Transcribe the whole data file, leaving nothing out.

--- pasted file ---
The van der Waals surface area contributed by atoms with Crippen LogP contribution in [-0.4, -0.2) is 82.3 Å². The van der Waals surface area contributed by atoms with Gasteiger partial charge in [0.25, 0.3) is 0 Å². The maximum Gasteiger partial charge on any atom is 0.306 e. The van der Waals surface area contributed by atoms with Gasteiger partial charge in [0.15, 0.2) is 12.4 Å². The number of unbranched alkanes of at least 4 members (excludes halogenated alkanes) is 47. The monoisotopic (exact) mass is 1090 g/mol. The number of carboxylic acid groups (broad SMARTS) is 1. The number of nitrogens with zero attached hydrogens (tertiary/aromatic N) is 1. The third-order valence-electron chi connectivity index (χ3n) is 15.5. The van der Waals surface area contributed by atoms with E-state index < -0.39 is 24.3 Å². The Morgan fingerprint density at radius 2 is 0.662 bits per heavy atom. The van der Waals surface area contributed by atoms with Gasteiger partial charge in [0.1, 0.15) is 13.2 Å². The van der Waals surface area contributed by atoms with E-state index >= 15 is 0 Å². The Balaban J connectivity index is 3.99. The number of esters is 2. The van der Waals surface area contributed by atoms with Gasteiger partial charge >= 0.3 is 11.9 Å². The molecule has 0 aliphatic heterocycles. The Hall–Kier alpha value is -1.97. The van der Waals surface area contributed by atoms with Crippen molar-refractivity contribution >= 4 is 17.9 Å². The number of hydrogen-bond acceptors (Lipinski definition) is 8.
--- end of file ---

The van der Waals surface area contributed by atoms with Crippen LogP contribution in [-0.4, -0.2) is 82.3 Å². The van der Waals surface area contributed by atoms with Gasteiger partial charge in [0.25, 0.3) is 0 Å². The maximum Gasteiger partial charge on any atom is 0.306 e. The van der Waals surface area contributed by atoms with Gasteiger partial charge in [0.15, 0.2) is 12.4 Å². The number of unbranched alkanes of at least 4 members (excludes halogenated alkanes) is 47. The monoisotopic (exact) mass is 1090 g/mol. The number of carboxylic acid groups (broad SMARTS) is 1. The number of nitrogens with zero attached hydrogens (tertiary/aromatic N) is 1. The third-order valence-electron chi connectivity index (χ3n) is 15.5. The van der Waals surface area contributed by atoms with E-state index < -0.39 is 24.3 Å². The Morgan fingerprint density at radius 2 is 0.662 bits per heavy atom. The van der Waals surface area contributed by atoms with Gasteiger partial charge in [0.1, 0.15) is 13.2 Å². The van der Waals surface area contributed by atoms with E-state index >= 15 is 0 Å². The Balaban J connectivity index is 3.99. The number of esters is 2. The van der Waals surface area contributed by atoms with Gasteiger partial charge >= 0.3 is 11.9 Å². The molecule has 0 aliphatic heterocycles. The Hall–Kier alpha value is -1.97. The van der Waals surface area contributed by atoms with Crippen molar-refractivity contribution >= 4 is 17.9 Å². The number of hydrogen-bond acceptors (Lipinski definition) is 8.